The Smart Insole
Wearable tech isn’t all about smartwatches and fitness bands. Sometimes it’s more important than that. With The Smart Insole, you can avoid injury and, in some cases, even surgery.
Made by UK-based bio-engineering company HCi Viocare Technologies, The Smart Insole is put into your standard-sized shoe or trainer. Its network of tiny electronic sensors will then record data and send it straight to your smartphone or tablet, where it can be analysed.
As The Smart Insole monitors the pressures and strains on your feet, it can send warnings to your smartphone to take remedial action when required.
If you don’t like the idea of a standalone device, you can also get a Smart Insole permanently put in your footwear. The product is aimed at those Joes who want to keep tabs on the condition of their feet, such as diabetic patients or athletes.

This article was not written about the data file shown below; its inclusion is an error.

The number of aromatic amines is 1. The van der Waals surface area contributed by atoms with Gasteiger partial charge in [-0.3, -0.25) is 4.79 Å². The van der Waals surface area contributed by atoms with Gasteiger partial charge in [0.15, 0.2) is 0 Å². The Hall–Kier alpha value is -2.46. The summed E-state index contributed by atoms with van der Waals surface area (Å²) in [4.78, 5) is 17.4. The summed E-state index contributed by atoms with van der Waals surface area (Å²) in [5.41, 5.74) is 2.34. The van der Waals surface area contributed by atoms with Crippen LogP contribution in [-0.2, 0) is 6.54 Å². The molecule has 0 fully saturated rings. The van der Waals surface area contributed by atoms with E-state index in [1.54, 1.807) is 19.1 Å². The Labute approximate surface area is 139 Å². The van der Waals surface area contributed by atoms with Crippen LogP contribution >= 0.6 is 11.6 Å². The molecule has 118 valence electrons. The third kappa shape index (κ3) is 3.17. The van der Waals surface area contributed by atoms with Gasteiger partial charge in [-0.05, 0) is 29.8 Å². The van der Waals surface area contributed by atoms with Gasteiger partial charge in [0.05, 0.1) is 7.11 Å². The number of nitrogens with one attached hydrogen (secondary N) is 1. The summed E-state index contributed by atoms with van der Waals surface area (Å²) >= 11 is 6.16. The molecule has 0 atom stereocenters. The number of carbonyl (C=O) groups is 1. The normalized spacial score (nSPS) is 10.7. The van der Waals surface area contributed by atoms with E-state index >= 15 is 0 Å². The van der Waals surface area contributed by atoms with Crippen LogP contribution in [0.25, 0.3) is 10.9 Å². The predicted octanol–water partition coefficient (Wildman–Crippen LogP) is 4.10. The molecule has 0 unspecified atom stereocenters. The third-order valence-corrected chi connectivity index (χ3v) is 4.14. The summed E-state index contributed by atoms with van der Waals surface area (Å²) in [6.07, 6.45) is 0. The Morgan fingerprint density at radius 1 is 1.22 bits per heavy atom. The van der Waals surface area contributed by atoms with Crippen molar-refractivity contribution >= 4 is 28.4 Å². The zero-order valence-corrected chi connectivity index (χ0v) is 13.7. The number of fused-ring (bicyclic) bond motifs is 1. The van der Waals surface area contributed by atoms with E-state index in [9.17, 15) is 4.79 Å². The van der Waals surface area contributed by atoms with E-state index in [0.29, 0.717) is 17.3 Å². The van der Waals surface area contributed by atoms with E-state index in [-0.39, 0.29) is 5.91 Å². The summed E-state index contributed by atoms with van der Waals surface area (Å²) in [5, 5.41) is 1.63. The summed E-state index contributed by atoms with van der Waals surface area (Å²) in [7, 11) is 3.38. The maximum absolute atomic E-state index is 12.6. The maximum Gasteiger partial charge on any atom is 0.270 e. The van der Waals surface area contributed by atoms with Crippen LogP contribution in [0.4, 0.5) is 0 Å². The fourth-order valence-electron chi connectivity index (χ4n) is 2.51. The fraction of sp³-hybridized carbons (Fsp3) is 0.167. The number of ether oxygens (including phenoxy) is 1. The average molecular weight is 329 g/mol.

For diabetes patients, sufferers often experience neuropathy, which causes vast amounts of sensation in the feet. This means they’re more prone to foot ulcers, which could ultimately lead to amputation. Runners will also obviously benefit, as they can see how their running style impacts on their joints.
Like other wearable devices, it can also determine your weight, balance, calories expended, cadence and distance travelled. It can also be used to select corrective insoles for problems like over-pronation or tell you when your running shoes don’t give you enough support.
Christos Kapatos, Chief Technology Officer of HCi Viocare Technologies, said: “2015 is the year that both industries and individuals will truly begin to feel the impact of connectivity beyond the smartphone and PC. The Internet of Things is happening and we are already witnessing it in our everyday lives. Our Smart Insole is a great example of exactly how Internet of Things products will radically define our lives over the next decade.”
It’s not on sale yet and the company is currently engaging with potential licensing partners. But it’s expected to cost less than £200 and may be prescribed or reimbursed by healthcare providers to diabetic patients at risk of foot ulcers.